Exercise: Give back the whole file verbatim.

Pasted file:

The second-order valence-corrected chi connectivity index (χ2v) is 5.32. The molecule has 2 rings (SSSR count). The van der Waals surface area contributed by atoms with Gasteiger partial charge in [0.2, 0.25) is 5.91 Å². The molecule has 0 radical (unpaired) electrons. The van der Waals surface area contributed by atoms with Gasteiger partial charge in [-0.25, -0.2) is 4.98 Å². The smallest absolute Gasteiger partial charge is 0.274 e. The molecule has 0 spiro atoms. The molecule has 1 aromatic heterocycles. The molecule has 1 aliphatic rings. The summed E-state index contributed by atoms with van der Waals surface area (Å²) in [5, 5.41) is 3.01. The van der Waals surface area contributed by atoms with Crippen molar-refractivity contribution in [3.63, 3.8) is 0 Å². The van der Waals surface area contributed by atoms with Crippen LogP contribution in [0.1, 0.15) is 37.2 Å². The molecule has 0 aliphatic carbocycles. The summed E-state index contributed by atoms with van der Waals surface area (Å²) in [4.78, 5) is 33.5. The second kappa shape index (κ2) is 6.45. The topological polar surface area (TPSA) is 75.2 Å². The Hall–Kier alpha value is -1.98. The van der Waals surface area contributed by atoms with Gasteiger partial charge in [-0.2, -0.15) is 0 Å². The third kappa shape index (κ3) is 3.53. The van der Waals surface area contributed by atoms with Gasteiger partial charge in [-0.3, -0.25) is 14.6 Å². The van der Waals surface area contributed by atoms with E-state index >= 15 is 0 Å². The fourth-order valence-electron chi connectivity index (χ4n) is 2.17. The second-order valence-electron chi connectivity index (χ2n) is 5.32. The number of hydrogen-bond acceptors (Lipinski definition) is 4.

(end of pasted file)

The second-order valence-corrected chi connectivity index (χ2v) is 5.32. The molecule has 2 rings (SSSR count). The van der Waals surface area contributed by atoms with Gasteiger partial charge in [0.2, 0.25) is 5.91 Å². The molecule has 0 radical (unpaired) electrons. The van der Waals surface area contributed by atoms with Gasteiger partial charge in [-0.25, -0.2) is 4.98 Å². The smallest absolute Gasteiger partial charge is 0.274 e. The molecule has 0 spiro atoms. The molecule has 1 aromatic heterocycles. The molecule has 1 aliphatic rings. The summed E-state index contributed by atoms with van der Waals surface area (Å²) in [5, 5.41) is 3.01. The van der Waals surface area contributed by atoms with Crippen molar-refractivity contribution in [3.63, 3.8) is 0 Å². The van der Waals surface area contributed by atoms with Crippen LogP contribution in [0.1, 0.15) is 37.2 Å². The molecule has 0 aliphatic carbocycles. The summed E-state index contributed by atoms with van der Waals surface area (Å²) in [4.78, 5) is 33.5. The second kappa shape index (κ2) is 6.45. The topological polar surface area (TPSA) is 75.2 Å². The Hall–Kier alpha value is -1.98. The van der Waals surface area contributed by atoms with Gasteiger partial charge in [-0.2, -0.15) is 0 Å². The third kappa shape index (κ3) is 3.53. The van der Waals surface area contributed by atoms with Gasteiger partial charge in [-0.3, -0.25) is 14.6 Å². The van der Waals surface area contributed by atoms with E-state index >= 15 is 0 Å². The fourth-order valence-electron chi connectivity index (χ4n) is 2.17. The second-order valence-electron chi connectivity index (χ2n) is 5.32. The number of hydrogen-bond acceptors (Lipinski definition) is 4.